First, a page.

January 2017

Eli's Cartoon Caption Contest No. 113


Contest No. 113 starts right now.

Briefly, here are the details: I'll supply a drawing of one of my old cartoons that has never been published, leaving off my caption. You are invited to supply your funniest captions. Simply (1) click on "Add New Comment". Then (2) scroll down past any other submitted captions and type in your name and your caption in the spaces provided. Then (3) click "Save".

Your caption (or captions) will be posted after I review your submission.

There is no limit on the number of captions you can enter for each drawing. Entries will be accepted and posted for one week, after which a winner will be announced and the winning caption will be printed. Below that I will also print my original caption.

The cut-off time and date for you to send in your captions is midnight Tuesday, February 7, 2017.

I will be the sole judge. The winning caption will be the one I judge to be the funniest one submitted (not necessarily the one that matches or comes closest to my original caption). Additional rules and regulations, for those of you who need such things, can be found here.

Below is the drawing that needs your funny captions.






The National Law Journal, April 18, 1994


Explanation: This cartoon appeared in The National Law Journal. The gag was slanted toward the legal profession and would not have been appropriate or funny had it been printed in any "general purpose" publication, like Better Homes and Gardens. Lawyers are very concerned with the "billable hours" that they can charge to a client. Very simply put, the more billable hours, the higher the income.






Winner of Eli's Cartoon Caption Contest No. 112


                       "That sounds more like a threat than an opinion!"

                                                 (by Tim Collins)

 

My original caption: "Just out of curiosity, sir -- is there any substantial difference between your 'Hell, no' and your 'No way, Jose'?"

 

A first-time victory for Tim Collins! Congratulations, Tim -- you are now in that very exclusive club, with all the bragging rights that go with membership: you're officially "one of the funniest people around'.

Here are the other captions that I was seriously considering for top honors:

"Do you prefer to get your fake news in print, online or on television?" (by John Platt)

"This is not about our marriage!" (by Andrew Bramley)

"Actually, it is my business." (by Cary Antebi)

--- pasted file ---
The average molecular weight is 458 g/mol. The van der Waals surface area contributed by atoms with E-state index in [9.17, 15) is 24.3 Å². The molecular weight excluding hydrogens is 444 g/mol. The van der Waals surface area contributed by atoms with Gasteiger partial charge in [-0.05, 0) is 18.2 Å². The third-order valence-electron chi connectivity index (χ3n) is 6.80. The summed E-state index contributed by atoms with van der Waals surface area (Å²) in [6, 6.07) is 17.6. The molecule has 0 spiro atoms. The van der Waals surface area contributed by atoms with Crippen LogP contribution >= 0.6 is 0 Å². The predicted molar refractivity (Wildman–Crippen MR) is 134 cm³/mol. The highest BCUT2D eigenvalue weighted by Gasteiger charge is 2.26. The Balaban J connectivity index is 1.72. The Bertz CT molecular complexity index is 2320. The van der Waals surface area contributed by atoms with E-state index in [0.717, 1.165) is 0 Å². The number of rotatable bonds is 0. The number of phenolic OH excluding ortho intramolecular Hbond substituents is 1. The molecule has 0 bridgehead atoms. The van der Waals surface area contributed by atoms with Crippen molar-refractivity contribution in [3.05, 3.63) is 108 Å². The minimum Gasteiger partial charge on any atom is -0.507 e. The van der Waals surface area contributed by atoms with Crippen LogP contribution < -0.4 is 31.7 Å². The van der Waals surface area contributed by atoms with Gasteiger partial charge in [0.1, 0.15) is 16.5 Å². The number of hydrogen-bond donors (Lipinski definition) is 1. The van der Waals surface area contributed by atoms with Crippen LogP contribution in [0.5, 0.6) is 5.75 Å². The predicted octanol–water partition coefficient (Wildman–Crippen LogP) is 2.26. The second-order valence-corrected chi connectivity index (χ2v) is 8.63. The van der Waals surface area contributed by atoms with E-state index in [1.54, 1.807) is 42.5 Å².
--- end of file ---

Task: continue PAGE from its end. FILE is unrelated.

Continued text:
"Do I look fat in this dress?" (also by Cary Antebi)

"OK, now you hold the clipboard and I'll tell you what I think about you!" (also by Cary Antebi)

Thanks for participating, captioneers! The next contest will start in about a fortnight, so be on the lookout for it.






Eli's Cartoon Caption Contest No. 112


Contest No. 112 starts right now.

Briefly, here are the details: I'll supply a drawing of one of my old cartoons that has never been published, leaving off my caption. You are invited to supply your funniest captions. Simply (1) click on "Add New Comment". Then (2) scroll down past any other submitted captions and type in your name and your caption in the spaces provided. Then (3) click "Save".

Your caption (or captions) will be posted after I review your submission.

There is no limit on the number of captions you can enter for each drawing. Entries will be accepted and posted for one week, after which a winner will be announced and the winning caption will be printed. Below that I will also print my original caption.

The cut-off time and date for you to send in your captions is midnight Tuesday, January 17, 2017.

I will be the sole judge. The winning caption will be the one I judge to be the funniest one submitted (not necessarily the one that matches or comes closest to my original caption). Additional rules and regulations, for those of you who need such things, can be found here.

Below is the drawing that needs your funny captions.






Bought and Paid For, But Never Published. The Wall Street Journal, 1994


Yet another cartoon that was bought and paid for, but, as far as I know, was never published (by The Wall Street Journal, in 1994). I don't know the reason why it was skipped over, and I guess I never will.